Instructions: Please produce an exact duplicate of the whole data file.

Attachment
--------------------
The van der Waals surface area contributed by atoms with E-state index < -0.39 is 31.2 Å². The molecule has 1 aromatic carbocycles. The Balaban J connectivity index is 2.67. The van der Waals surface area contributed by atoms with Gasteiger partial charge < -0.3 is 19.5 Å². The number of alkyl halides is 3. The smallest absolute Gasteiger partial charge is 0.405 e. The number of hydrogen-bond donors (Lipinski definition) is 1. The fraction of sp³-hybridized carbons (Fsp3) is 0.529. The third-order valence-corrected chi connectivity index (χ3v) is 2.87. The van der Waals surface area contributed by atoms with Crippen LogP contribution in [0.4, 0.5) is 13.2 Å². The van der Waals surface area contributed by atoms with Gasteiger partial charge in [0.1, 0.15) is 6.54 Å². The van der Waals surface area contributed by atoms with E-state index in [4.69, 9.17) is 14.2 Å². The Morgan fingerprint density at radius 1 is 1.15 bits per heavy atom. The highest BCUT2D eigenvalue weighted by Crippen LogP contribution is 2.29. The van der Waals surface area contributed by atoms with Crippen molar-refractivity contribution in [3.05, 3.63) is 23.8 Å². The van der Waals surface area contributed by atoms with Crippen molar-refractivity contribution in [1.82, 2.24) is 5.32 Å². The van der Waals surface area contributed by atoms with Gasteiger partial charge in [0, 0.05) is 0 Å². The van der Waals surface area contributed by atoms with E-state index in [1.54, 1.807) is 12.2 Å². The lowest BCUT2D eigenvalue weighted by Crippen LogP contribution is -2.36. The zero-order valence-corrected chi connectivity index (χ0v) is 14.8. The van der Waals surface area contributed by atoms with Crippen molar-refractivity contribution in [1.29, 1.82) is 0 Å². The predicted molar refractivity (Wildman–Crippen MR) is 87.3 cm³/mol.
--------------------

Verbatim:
The van der Waals surface area contributed by atoms with E-state index < -0.39 is 31.2 Å². The molecule has 1 aromatic carbocycles. The Balaban J connectivity index is 2.67. The van der Waals surface area contributed by atoms with Gasteiger partial charge < -0.3 is 19.5 Å². The number of alkyl halides is 3. The smallest absolute Gasteiger partial charge is 0.405 e. The number of hydrogen-bond donors (Lipinski definition) is 1. The fraction of sp³-hybridized carbons (Fsp3) is 0.529. The third-order valence-corrected chi connectivity index (χ3v) is 2.87. The van der Waals surface area contributed by atoms with Crippen LogP contribution in [0.4, 0.5) is 13.2 Å². The van der Waals surface area contributed by atoms with Gasteiger partial charge in [0.1, 0.15) is 6.54 Å². The van der Waals surface area contributed by atoms with E-state index in [4.69, 9.17) is 14.2 Å². The Morgan fingerprint density at radius 1 is 1.15 bits per heavy atom. The highest BCUT2D eigenvalue weighted by Crippen LogP contribution is 2.29. The van der Waals surface area contributed by atoms with Crippen molar-refractivity contribution in [3.05, 3.63) is 23.8 Å². The van der Waals surface area contributed by atoms with Crippen molar-refractivity contribution in [1.82, 2.24) is 5.32 Å². The van der Waals surface area contributed by atoms with Gasteiger partial charge in [0, 0.05) is 0 Å². The van der Waals surface area contributed by atoms with E-state index in [1.54, 1.807) is 12.2 Å². The lowest BCUT2D eigenvalue weighted by Crippen LogP contribution is -2.36. The zero-order valence-corrected chi connectivity index (χ0v) is 14.8. The van der Waals surface area contributed by atoms with Crippen molar-refractivity contribution in [1.29, 1.82) is 0 Å². The predicted molar refractivity (Wildman–Crippen MR) is 87.3 cm³/mol.